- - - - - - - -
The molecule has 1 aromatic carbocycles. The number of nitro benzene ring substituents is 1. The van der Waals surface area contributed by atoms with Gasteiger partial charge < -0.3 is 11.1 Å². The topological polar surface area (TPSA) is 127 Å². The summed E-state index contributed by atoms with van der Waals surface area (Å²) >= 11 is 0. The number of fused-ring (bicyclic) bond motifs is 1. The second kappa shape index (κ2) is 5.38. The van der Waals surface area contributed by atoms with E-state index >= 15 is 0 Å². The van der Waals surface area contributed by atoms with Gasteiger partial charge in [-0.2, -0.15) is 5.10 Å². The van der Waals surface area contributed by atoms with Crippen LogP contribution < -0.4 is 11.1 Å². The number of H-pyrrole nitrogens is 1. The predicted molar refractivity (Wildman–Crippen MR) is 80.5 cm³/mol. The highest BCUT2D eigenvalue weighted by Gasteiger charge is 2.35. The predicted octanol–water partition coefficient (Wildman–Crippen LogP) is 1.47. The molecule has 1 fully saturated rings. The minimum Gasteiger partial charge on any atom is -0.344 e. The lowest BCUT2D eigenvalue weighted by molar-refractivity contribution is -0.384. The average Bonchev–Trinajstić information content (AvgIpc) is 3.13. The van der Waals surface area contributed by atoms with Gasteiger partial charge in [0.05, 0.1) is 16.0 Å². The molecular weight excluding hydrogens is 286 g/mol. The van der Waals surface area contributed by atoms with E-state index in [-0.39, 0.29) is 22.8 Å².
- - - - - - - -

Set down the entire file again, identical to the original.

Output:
The molecule has 1 aromatic carbocycles. The number of nitro benzene ring substituents is 1. The van der Waals surface area contributed by atoms with Gasteiger partial charge < -0.3 is 11.1 Å². The topological polar surface area (TPSA) is 127 Å². The summed E-state index contributed by atoms with van der Waals surface area (Å²) >= 11 is 0. The number of fused-ring (bicyclic) bond motifs is 1. The second kappa shape index (κ2) is 5.38. The van der Waals surface area contributed by atoms with E-state index >= 15 is 0 Å². The van der Waals surface area contributed by atoms with Gasteiger partial charge in [-0.2, -0.15) is 5.10 Å². The van der Waals surface area contributed by atoms with Crippen LogP contribution < -0.4 is 11.1 Å². The number of H-pyrrole nitrogens is 1. The predicted molar refractivity (Wildman–Crippen MR) is 80.5 cm³/mol. The highest BCUT2D eigenvalue weighted by Gasteiger charge is 2.35. The predicted octanol–water partition coefficient (Wildman–Crippen LogP) is 1.47. The molecule has 1 fully saturated rings. The minimum Gasteiger partial charge on any atom is -0.344 e. The lowest BCUT2D eigenvalue weighted by molar-refractivity contribution is -0.384. The average Bonchev–Trinajstić information content (AvgIpc) is 3.13. The van der Waals surface area contributed by atoms with Gasteiger partial charge in [0.05, 0.1) is 16.0 Å². The molecular weight excluding hydrogens is 286 g/mol. The van der Waals surface area contributed by atoms with E-state index in [-0.39, 0.29) is 22.8 Å².